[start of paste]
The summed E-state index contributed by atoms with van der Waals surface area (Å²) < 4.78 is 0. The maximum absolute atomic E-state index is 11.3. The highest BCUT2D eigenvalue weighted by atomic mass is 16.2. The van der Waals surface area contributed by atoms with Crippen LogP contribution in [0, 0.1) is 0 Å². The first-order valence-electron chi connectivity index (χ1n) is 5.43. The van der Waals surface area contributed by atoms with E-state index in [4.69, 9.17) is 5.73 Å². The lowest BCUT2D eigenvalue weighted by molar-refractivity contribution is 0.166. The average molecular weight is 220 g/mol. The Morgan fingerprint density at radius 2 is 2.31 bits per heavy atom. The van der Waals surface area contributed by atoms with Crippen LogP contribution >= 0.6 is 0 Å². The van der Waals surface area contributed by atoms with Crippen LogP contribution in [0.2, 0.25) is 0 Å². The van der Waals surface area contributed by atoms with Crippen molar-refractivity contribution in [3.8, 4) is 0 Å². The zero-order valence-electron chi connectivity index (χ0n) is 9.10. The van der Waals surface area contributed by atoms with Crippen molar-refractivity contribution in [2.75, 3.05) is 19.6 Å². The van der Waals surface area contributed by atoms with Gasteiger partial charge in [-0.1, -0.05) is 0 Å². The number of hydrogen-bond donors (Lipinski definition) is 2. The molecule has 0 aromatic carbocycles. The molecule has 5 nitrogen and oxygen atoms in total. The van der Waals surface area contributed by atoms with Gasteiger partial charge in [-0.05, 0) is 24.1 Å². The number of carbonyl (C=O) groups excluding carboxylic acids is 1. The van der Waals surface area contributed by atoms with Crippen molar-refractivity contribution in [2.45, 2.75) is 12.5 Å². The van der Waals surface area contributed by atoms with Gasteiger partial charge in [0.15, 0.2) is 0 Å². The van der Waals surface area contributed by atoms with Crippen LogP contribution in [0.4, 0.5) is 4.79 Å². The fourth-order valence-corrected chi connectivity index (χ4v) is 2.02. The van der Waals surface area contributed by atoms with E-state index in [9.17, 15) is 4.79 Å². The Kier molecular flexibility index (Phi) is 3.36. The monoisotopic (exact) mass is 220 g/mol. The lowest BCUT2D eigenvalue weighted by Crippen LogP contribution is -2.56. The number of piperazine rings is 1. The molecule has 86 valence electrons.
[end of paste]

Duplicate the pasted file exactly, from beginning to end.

The summed E-state index contributed by atoms with van der Waals surface area (Å²) < 4.78 is 0. The maximum absolute atomic E-state index is 11.3. The highest BCUT2D eigenvalue weighted by atomic mass is 16.2. The van der Waals surface area contributed by atoms with Crippen LogP contribution in [0, 0.1) is 0 Å². The first-order valence-electron chi connectivity index (χ1n) is 5.43. The van der Waals surface area contributed by atoms with E-state index in [4.69, 9.17) is 5.73 Å². The lowest BCUT2D eigenvalue weighted by molar-refractivity contribution is 0.166. The average molecular weight is 220 g/mol. The Morgan fingerprint density at radius 2 is 2.31 bits per heavy atom. The van der Waals surface area contributed by atoms with Crippen LogP contribution >= 0.6 is 0 Å². The van der Waals surface area contributed by atoms with Crippen LogP contribution in [0.2, 0.25) is 0 Å². The van der Waals surface area contributed by atoms with Crippen molar-refractivity contribution in [3.8, 4) is 0 Å². The zero-order valence-electron chi connectivity index (χ0n) is 9.10. The van der Waals surface area contributed by atoms with Crippen molar-refractivity contribution in [2.75, 3.05) is 19.6 Å². The van der Waals surface area contributed by atoms with Gasteiger partial charge in [-0.1, -0.05) is 0 Å². The number of hydrogen-bond donors (Lipinski definition) is 2. The molecule has 0 aromatic carbocycles. The molecule has 5 nitrogen and oxygen atoms in total. The van der Waals surface area contributed by atoms with Gasteiger partial charge in [-0.05, 0) is 24.1 Å². The number of carbonyl (C=O) groups excluding carboxylic acids is 1. The van der Waals surface area contributed by atoms with Crippen molar-refractivity contribution in [2.45, 2.75) is 12.5 Å². The van der Waals surface area contributed by atoms with Gasteiger partial charge in [0.15, 0.2) is 0 Å². The van der Waals surface area contributed by atoms with Crippen LogP contribution in [0.4, 0.5) is 4.79 Å². The fourth-order valence-corrected chi connectivity index (χ4v) is 2.02. The van der Waals surface area contributed by atoms with E-state index in [9.17, 15) is 4.79 Å². The Kier molecular flexibility index (Phi) is 3.36. The monoisotopic (exact) mass is 220 g/mol. The lowest BCUT2D eigenvalue weighted by Crippen LogP contribution is -2.56. The number of piperazine rings is 1. The molecule has 86 valence electrons.